WASHINGTON - No one knows yet what causes eczema, the collective name for a group of skin conditions that result in itchy, red patches on the skin. Eczema can appear on any part of the body, and it can be a lifelong affliction. Most often, it affects children, but adults can get it, too.
Ava Segur developed eczema shortly after she was born. She's now a teenager. Segur says she used to wear long-sleeved shirts to hide the bumps and rashes. Her mother, Stephanie Segur, says doctors were trying to get the eczema under control when Ava suddenly developed food allergies at about 18 months old.
This turned out not to be a coincidence, but part of something called "Atopic March," a genetic tendency to develop allergic diseases.
“Probably a third of patients with eczema develop a food allergy,” said Dr. Donald Leung, an allergist and immunologist at National Jewish Health, a research hospital in Denver, Colorado, where Atopic March is studied.
Eczema patients have dry, cracked skin. If children have food particles on their fingers or underneath their nails, food can enter the body through the skin, instead of through the digestive tract. Other environmental allergens such as pollen can penetrate, as well.
Heather Karazim recalls that when her daughter, Lucie, was a baby, she would scratch until her skin bled. Karazim constantly worried about infections.
Leung says patients with eczema should see an atopic dermatitis expert to get control of the eczema quickly and to prevent the progression of Atopic March. Research shows that a warm, not-hot, 20-minute bath, followed by a thick moisturizer or ointment, helps rebuild the skin barrier. The ointment keeps a film of water on the skin and prevents it from evaporating.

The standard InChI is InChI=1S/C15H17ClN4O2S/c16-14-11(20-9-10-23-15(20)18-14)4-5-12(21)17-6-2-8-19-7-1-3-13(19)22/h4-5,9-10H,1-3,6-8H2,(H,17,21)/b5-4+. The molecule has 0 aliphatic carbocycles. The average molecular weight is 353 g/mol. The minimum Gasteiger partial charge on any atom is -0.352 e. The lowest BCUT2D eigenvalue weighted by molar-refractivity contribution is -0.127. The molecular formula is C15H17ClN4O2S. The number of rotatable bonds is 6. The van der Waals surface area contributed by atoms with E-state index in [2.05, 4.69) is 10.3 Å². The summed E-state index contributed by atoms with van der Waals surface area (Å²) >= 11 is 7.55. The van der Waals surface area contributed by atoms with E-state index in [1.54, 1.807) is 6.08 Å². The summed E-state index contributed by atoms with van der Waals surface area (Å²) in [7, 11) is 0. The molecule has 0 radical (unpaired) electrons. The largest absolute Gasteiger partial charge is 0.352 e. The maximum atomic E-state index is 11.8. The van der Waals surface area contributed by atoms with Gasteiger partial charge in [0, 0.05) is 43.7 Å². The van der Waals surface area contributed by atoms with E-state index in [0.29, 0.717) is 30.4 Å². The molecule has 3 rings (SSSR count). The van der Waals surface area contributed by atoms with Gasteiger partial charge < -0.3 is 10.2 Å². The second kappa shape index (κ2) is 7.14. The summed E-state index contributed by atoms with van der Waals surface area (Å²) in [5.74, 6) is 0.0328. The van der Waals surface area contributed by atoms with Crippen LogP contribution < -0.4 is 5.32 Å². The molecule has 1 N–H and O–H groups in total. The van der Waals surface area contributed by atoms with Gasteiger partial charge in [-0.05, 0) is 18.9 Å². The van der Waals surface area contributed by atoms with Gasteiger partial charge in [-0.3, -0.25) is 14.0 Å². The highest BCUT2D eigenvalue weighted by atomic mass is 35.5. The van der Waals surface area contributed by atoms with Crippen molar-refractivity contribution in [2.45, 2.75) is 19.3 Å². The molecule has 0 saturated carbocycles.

Wet wraps can be put on a child's arms and legs, covered by dry clothing. Mitts prevent babies from scratching; wrapping the head also seals in moisture.
Eczema is a troublesome skin condition. It's itchier at night, and can interrupt the child's and the parents' sleep. The disease can impact the entire family, especially if it interferes with a parent or caregiver's ability to work. And there's the emotional impact of not being able to soothe the baby.
Kristen Kline, whose infant son has eczema, says she "can’t even explain the relief that we’ve really gotten from (treatment).” She said it's "huge" that the soak and seal treatment can prevent future allergies.
Researchers are developing a way to test every element of the skin so they can identify what weakens the skin barrier and repair it before children develop potentially lifelong issues.